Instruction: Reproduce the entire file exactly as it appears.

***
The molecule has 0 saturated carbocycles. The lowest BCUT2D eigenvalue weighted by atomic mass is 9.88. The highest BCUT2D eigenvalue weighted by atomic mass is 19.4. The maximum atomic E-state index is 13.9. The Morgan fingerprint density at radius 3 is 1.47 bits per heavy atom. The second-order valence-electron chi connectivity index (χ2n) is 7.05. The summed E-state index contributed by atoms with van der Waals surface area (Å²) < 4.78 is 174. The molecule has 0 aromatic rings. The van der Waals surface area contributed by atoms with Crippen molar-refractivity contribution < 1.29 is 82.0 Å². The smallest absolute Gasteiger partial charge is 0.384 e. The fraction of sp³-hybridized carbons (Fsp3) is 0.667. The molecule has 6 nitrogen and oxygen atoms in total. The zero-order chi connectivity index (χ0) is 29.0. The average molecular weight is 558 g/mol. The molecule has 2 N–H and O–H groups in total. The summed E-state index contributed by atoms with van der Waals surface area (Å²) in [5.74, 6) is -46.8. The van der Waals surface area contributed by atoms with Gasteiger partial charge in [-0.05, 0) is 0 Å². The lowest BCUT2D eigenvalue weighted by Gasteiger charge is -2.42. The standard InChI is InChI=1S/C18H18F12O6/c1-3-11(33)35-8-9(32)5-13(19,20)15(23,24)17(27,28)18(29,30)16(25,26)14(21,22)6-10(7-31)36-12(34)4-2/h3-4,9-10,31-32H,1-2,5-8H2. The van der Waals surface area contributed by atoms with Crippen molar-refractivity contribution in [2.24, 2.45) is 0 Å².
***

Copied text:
The molecule has 0 saturated carbocycles. The lowest BCUT2D eigenvalue weighted by atomic mass is 9.88. The highest BCUT2D eigenvalue weighted by atomic mass is 19.4. The maximum atomic E-state index is 13.9. The Morgan fingerprint density at radius 3 is 1.47 bits per heavy atom. The second-order valence-electron chi connectivity index (χ2n) is 7.05. The summed E-state index contributed by atoms with van der Waals surface area (Å²) < 4.78 is 174. The molecule has 0 aromatic rings. The van der Waals surface area contributed by atoms with Crippen molar-refractivity contribution < 1.29 is 82.0 Å². The smallest absolute Gasteiger partial charge is 0.384 e. The fraction of sp³-hybridized carbons (Fsp3) is 0.667. The molecule has 6 nitrogen and oxygen atoms in total. The zero-order chi connectivity index (χ0) is 29.0. The average molecular weight is 558 g/mol. The molecule has 2 N–H and O–H groups in total. The summed E-state index contributed by atoms with van der Waals surface area (Å²) in [5.74, 6) is -46.8. The van der Waals surface area contributed by atoms with Gasteiger partial charge in [-0.05, 0) is 0 Å². The lowest BCUT2D eigenvalue weighted by Gasteiger charge is -2.42. The standard InChI is InChI=1S/C18H18F12O6/c1-3-11(33)35-8-9(32)5-13(19,20)15(23,24)17(27,28)18(29,30)16(25,26)14(21,22)6-10(7-31)36-12(34)4-2/h3-4,9-10,31-32H,1-2,5-8H2. The van der Waals surface area contributed by atoms with Crippen molar-refractivity contribution in [2.24, 2.45) is 0 Å².